Lidia Amoretti, spokesperson for Jackson, said the idea behind the offer was to tap into commission contacts with pockets of the community needing help. 'We understand elected officials often have specialized knowledge of the unique, hard-to-reach populations in their districts, so we wanted to give them that opportunity to help those people,' she said.

Commissioner Rebeca Sosa called it a no-win situation. 'If we say no, our constituents will get mad. If we say yes, everybody is going to get mad and say, 'You're trying to take advantage of this situation to benefit your friends,' ' Sosa said, also declining the appointment slots. 'The more we do, the more criticized we are.'

San Gabriel City to Host Mobile COVID-19 Testing Center at Mission Playhouse

  • byJon Fu
  • January 6, 2021

January 16, 2021 edit: Due to a switch in testing providers, appointments and walk-ups to the CORE COVID-19 testing site at the Mission Playhouse have been cancelled for Saturday, January 16. Appointments at the Mission Playhouse will resume on January 19 to 21 from 10:00 a.m. to 4:00 p.m. Appointments are encouraged for this walk-up testing location. Please note: this is not a drive-through testing site.

You may register here.

We apologize for the inconvenience. Alternate COVID-19 testing locations may also be found here.

To improve our region’s COVID-19 testing capacity, the City of San Gabriel is partnering with Community Organized Relief Effort (CORE) to offer free COVID-19 tests for San Gabriel residents and the San Gabriel Valley community. Testing will be held at the San Gabriel Mission Playhouse at 320 South Mission Drive on January 8, 9, 12 to 16 and 19 to 21 from 10:00 a.m. to 4:00 p.m.

Working in coordination with Los Angeles County, CORE will provide a non-painful family-friendly, oral swab test through their mobile testing center. No ID or insurance is required and results will be given to participants within 48 hours via text or email.

“Given the surge in COVID-19 cases, it’s crucial that we offer ample opportunity for our community to get tested,” said San Gabriel Mayor Denise Menchaca. “We’re very thankful to be working with CORE to provide a much-needed testing location for our region.”

Appointments are highly encouraged and time slots will be released on a staggered basis on Limited walk-in tests will also accepted. Participants are instructed to not eat, drink, smoke, chew gum or to brush their teeth 20 minutes prior to the test to ensure a clear sample.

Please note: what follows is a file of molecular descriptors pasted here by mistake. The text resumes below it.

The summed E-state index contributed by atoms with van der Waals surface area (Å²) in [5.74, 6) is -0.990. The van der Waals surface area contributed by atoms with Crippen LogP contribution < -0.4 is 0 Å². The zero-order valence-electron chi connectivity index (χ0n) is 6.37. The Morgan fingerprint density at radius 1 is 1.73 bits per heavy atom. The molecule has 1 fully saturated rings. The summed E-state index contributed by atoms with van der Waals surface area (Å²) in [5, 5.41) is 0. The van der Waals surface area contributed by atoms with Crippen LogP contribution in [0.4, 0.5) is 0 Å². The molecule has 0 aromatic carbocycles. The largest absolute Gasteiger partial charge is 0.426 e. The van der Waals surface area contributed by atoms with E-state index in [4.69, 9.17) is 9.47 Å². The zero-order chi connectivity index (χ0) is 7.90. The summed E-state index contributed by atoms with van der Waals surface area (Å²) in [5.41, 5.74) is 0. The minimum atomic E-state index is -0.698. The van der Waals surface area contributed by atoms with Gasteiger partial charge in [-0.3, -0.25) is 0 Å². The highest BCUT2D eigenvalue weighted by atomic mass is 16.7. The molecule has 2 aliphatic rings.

About the City of San Gabriel

The birthplace of the Los Angeles region, the City of San Gabriel features a diverse population of over 41,000 residents. Founded in 1771 and incorporated in 1913, San Gabriel serves as the home of the Mission San Gabriel. The City features a historic core in the Mission District and a vibrant arts and culture scene at the San Gabriel Mission Playhouse. For more information about the City of San Gabriel, visit the City’s website at or blog at

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About CORE

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CORE (Community Organized Relief Effort) is a nonprofit organization co-founded by Sean Penn and Ann Lee that is dedicated to saving lives and strengthening communities affected by or vulnerable to crisis. Within hours of the 2010 earthquake in Haiti, Penn mobilized a powerful network to take immediate action. More than 10 years later, CORE continues to lead sustainable programs focused on four pillars: emergency relief, disaster preparedness, environmental resiliency and community building. The organization has expanded beyond Haiti to support communities in The Bahamas, Puerto Rico and the United States. Amid the COVID-19 pandemic, CORE has been operating free testing sites across the country alongside local partners, providing essential resources and contact tracing services as well as part of its integrated “CORE 8” approach to combat the pandemic. In 2021, CORE is working with its partners nationwide to ensure safe and equitable distribution of vaccines as they become available to the communities the organization serves. More information:, and follow CORE on Facebook, Instagram or Twitter.